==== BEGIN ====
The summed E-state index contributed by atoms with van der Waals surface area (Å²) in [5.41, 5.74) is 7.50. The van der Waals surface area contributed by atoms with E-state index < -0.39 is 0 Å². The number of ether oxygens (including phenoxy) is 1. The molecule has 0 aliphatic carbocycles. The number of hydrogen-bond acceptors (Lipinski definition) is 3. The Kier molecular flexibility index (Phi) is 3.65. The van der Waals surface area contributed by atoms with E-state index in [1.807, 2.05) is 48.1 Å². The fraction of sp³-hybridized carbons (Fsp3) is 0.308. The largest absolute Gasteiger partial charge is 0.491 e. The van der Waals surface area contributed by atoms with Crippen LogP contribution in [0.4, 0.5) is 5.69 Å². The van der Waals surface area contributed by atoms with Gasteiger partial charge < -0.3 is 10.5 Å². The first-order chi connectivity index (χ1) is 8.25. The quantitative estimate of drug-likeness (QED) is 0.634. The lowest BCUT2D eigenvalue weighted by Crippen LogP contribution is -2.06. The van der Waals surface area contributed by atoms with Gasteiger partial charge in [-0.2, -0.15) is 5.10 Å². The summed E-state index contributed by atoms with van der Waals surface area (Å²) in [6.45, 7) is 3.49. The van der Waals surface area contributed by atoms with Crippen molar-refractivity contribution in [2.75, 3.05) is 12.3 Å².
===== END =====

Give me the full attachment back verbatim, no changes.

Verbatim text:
The summed E-state index contributed by atoms with van der Waals surface area (Å²) in [5.41, 5.74) is 7.50. The van der Waals surface area contributed by atoms with E-state index < -0.39 is 0 Å². The number of ether oxygens (including phenoxy) is 1. The molecule has 0 aliphatic carbocycles. The number of hydrogen-bond acceptors (Lipinski definition) is 3. The Kier molecular flexibility index (Phi) is 3.65. The van der Waals surface area contributed by atoms with E-state index in [1.807, 2.05) is 48.1 Å². The fraction of sp³-hybridized carbons (Fsp3) is 0.308. The largest absolute Gasteiger partial charge is 0.491 e. The van der Waals surface area contributed by atoms with Crippen LogP contribution in [0.4, 0.5) is 5.69 Å². The van der Waals surface area contributed by atoms with Gasteiger partial charge < -0.3 is 10.5 Å². The first-order chi connectivity index (χ1) is 8.25. The quantitative estimate of drug-likeness (QED) is 0.634. The lowest BCUT2D eigenvalue weighted by Crippen LogP contribution is -2.06. The van der Waals surface area contributed by atoms with Gasteiger partial charge in [-0.2, -0.15) is 5.10 Å². The summed E-state index contributed by atoms with van der Waals surface area (Å²) in [6.45, 7) is 3.49. The van der Waals surface area contributed by atoms with Crippen molar-refractivity contribution in [2.75, 3.05) is 12.3 Å².